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Article: "6 Money Mistakes Made by Musicians..."


Old No7
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Well, musicians for sure, are not the only ones who can make mistakes with money...

 

Anyway, I read this article on "6 Money Mistakes Made by Musicians..." (link follows) https://www.musicradar.com/news/6-money-mistakes-made-by-musicians-and-how-to-avoid-them while traveling this week, and figured I'd post it here for review and comment.  The UK writer also has a blog on musical money matters which you can subscribe too; for free, if I recall.

 

With inflation and gas prices soaring, maybe this will help someone out.

 

Old No7

Yamaha MODX6 * Hammond SK Pro 73 * Roland RD-88 * Crumar Mojo Pedals * Mackie Thump 12As * Tascam DP-24SD * JBL 305 MkIIs

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I read the article. I fully. agree with purchasing used gear or borrowing gear if needed for a one time use. Take great care of the gear you borrow and return it promptly. As to borrowing, be prepared to loan something out here and there as well to trusted friends. Play the game and others will participate, in the end you'll need to own fewer things.

 

Something that many overlook is that you can buy used items to sell. It's a matter of doing research and being FAST. It's also a matter of only purchasing items to re-sell if the sell price provides a solid margin of profit - you may end up "owning" something for longer than you think. Be wary of stolen goods, I like shopping thrift stores for this reason and once I bought a custom Warmoth 8 string bass from a craigslist seller who was moving to Thailand for a job in 4 days. He even showed me the plane tickets, lived in a nice home and came across as a genuine straight shooter. $200 with the hard shell case, I got almost $600 for that one.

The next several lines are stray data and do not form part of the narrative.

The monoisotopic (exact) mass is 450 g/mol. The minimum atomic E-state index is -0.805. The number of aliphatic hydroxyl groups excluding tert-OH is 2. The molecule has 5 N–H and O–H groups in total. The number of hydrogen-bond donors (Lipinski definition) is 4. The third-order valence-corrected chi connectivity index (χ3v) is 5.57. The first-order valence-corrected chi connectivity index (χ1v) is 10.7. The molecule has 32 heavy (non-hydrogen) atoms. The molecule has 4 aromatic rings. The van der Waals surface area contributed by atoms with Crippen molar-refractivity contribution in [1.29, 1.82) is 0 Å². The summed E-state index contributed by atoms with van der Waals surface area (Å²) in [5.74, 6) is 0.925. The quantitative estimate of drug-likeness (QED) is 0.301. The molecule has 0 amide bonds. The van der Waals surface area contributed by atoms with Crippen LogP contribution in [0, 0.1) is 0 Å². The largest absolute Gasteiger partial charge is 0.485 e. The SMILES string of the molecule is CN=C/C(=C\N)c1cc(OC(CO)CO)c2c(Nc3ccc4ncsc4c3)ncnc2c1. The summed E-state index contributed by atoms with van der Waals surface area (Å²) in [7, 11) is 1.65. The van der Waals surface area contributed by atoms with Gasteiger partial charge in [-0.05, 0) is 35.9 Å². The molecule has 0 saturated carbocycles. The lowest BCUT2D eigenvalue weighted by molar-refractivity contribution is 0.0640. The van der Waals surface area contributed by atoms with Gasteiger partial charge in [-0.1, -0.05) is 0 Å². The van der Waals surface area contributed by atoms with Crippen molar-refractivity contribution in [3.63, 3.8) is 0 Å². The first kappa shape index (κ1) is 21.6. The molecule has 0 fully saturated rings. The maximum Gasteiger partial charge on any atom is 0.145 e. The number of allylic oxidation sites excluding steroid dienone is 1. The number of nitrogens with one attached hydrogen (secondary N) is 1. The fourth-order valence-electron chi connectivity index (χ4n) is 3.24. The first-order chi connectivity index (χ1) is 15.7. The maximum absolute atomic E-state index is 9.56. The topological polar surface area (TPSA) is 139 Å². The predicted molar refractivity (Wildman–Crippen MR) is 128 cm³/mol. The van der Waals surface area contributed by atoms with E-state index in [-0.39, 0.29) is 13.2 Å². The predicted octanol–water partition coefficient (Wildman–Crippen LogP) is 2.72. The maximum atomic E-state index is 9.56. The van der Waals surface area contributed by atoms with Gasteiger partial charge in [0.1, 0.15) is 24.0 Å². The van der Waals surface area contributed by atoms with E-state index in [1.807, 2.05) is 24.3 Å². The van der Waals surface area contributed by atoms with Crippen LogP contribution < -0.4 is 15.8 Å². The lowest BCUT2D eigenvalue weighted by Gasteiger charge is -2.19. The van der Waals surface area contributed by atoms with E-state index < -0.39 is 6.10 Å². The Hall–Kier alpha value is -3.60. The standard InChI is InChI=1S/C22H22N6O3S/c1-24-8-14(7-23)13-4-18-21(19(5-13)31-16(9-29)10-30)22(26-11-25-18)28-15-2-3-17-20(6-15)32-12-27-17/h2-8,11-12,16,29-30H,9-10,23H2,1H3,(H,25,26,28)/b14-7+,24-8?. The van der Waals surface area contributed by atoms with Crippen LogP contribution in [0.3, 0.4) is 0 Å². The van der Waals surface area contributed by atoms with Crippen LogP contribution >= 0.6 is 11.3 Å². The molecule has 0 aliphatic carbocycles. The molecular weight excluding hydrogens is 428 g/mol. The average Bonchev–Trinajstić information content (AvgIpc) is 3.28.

And 4 years back I found a vintage figured koa ukulele at Goodwill for $5. It needed some repairs, I sold it as-is on eBay with lots of sharp photos for $500. I figure nobody who steals something will donate it to a thrift store - pretty safe place to buy things. I've done it many times. 

 

I also think everybody should start a Roth IRA and put money into it. Buy stocks, choose well and let them go up. Be prepared to sell on the news if expedient and hold good companies through the bad times, they will come back. The earlier in life you start this, the better off you'll be down the road. 

It took a chunk of my life to get here and I am still not sure where "here" is.
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#7 Make sure the recording contract does not restrict audits of the books.  The major labels will do everything to deprive you of your royalties, and place every obstacle possible to auditing the books to make it difficult to file a lawsuit over royalties.